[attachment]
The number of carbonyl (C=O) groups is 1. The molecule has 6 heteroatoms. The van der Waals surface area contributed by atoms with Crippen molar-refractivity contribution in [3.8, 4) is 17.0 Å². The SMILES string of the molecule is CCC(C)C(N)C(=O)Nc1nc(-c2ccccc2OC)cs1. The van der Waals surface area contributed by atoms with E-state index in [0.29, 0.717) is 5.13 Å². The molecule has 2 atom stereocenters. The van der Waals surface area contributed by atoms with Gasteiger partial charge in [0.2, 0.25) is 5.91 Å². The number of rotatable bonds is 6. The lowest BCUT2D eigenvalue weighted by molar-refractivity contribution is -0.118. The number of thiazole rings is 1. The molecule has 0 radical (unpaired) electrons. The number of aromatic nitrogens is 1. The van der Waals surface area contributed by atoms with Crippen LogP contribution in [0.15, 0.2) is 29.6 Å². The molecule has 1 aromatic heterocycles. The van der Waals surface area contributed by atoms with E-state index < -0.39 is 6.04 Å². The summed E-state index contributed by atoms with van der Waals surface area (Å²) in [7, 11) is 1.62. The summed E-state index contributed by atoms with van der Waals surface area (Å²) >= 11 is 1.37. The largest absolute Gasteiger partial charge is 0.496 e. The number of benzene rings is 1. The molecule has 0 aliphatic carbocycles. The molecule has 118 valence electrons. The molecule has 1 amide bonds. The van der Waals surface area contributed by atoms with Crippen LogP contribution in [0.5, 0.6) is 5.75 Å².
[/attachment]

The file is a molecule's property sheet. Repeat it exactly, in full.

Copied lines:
The number of carbonyl (C=O) groups is 1. The molecule has 6 heteroatoms. The van der Waals surface area contributed by atoms with Crippen molar-refractivity contribution in [3.8, 4) is 17.0 Å². The SMILES string of the molecule is CCC(C)C(N)C(=O)Nc1nc(-c2ccccc2OC)cs1. The van der Waals surface area contributed by atoms with E-state index in [0.29, 0.717) is 5.13 Å². The molecule has 2 atom stereocenters. The van der Waals surface area contributed by atoms with Gasteiger partial charge in [0.2, 0.25) is 5.91 Å². The number of rotatable bonds is 6. The lowest BCUT2D eigenvalue weighted by molar-refractivity contribution is -0.118. The number of thiazole rings is 1. The molecule has 0 radical (unpaired) electrons. The number of aromatic nitrogens is 1. The van der Waals surface area contributed by atoms with Crippen LogP contribution in [0.15, 0.2) is 29.6 Å². The molecule has 1 aromatic heterocycles. The van der Waals surface area contributed by atoms with E-state index < -0.39 is 6.04 Å². The summed E-state index contributed by atoms with van der Waals surface area (Å²) in [7, 11) is 1.62. The summed E-state index contributed by atoms with van der Waals surface area (Å²) >= 11 is 1.37. The largest absolute Gasteiger partial charge is 0.496 e. The number of benzene rings is 1. The molecule has 0 aliphatic carbocycles. The molecule has 118 valence electrons. The molecule has 1 amide bonds. The van der Waals surface area contributed by atoms with Crippen LogP contribution in [0.5, 0.6) is 5.75 Å².